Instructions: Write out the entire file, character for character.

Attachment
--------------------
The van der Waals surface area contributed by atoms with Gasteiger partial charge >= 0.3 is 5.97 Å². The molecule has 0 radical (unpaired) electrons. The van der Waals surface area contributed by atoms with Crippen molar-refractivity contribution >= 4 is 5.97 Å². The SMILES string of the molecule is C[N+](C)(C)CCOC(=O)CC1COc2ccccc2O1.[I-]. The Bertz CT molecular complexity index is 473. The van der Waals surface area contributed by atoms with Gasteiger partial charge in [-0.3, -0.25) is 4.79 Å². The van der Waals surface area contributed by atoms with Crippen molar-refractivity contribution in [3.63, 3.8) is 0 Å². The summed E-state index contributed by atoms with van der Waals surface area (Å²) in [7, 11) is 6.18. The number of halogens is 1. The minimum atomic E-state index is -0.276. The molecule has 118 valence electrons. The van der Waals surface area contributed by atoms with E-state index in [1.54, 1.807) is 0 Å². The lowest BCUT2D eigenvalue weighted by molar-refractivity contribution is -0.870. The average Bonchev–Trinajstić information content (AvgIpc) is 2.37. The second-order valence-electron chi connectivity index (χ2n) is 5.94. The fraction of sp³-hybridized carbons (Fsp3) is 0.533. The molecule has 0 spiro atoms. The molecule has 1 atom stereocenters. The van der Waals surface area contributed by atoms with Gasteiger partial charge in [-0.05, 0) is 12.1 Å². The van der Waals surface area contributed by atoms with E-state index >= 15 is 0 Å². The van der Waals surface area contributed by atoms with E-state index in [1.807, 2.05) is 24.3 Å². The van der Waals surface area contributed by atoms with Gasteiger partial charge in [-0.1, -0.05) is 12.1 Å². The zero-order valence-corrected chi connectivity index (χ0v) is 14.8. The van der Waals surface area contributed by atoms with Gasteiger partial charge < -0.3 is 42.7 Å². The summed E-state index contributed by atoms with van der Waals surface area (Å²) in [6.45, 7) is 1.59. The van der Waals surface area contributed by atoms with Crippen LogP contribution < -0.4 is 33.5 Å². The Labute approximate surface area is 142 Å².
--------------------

The van der Waals surface area contributed by atoms with Gasteiger partial charge >= 0.3 is 5.97 Å². The molecule has 0 radical (unpaired) electrons. The van der Waals surface area contributed by atoms with Crippen molar-refractivity contribution >= 4 is 5.97 Å². The SMILES string of the molecule is C[N+](C)(C)CCOC(=O)CC1COc2ccccc2O1.[I-]. The Bertz CT molecular complexity index is 473. The van der Waals surface area contributed by atoms with Gasteiger partial charge in [-0.3, -0.25) is 4.79 Å². The van der Waals surface area contributed by atoms with Crippen molar-refractivity contribution in [3.63, 3.8) is 0 Å². The summed E-state index contributed by atoms with van der Waals surface area (Å²) in [7, 11) is 6.18. The number of halogens is 1. The minimum atomic E-state index is -0.276. The molecule has 118 valence electrons. The van der Waals surface area contributed by atoms with E-state index in [1.54, 1.807) is 0 Å². The lowest BCUT2D eigenvalue weighted by molar-refractivity contribution is -0.870. The average Bonchev–Trinajstić information content (AvgIpc) is 2.37. The second-order valence-electron chi connectivity index (χ2n) is 5.94. The fraction of sp³-hybridized carbons (Fsp3) is 0.533. The molecule has 0 spiro atoms. The molecule has 1 atom stereocenters. The van der Waals surface area contributed by atoms with Gasteiger partial charge in [-0.05, 0) is 12.1 Å². The van der Waals surface area contributed by atoms with E-state index >= 15 is 0 Å². The van der Waals surface area contributed by atoms with E-state index in [1.807, 2.05) is 24.3 Å². The van der Waals surface area contributed by atoms with Gasteiger partial charge in [-0.1, -0.05) is 12.1 Å². The zero-order valence-corrected chi connectivity index (χ0v) is 14.8. The van der Waals surface area contributed by atoms with Gasteiger partial charge < -0.3 is 42.7 Å². The summed E-state index contributed by atoms with van der Waals surface area (Å²) in [6.45, 7) is 1.59. The van der Waals surface area contributed by atoms with Crippen LogP contribution < -0.4 is 33.5 Å². The Labute approximate surface area is 142 Å².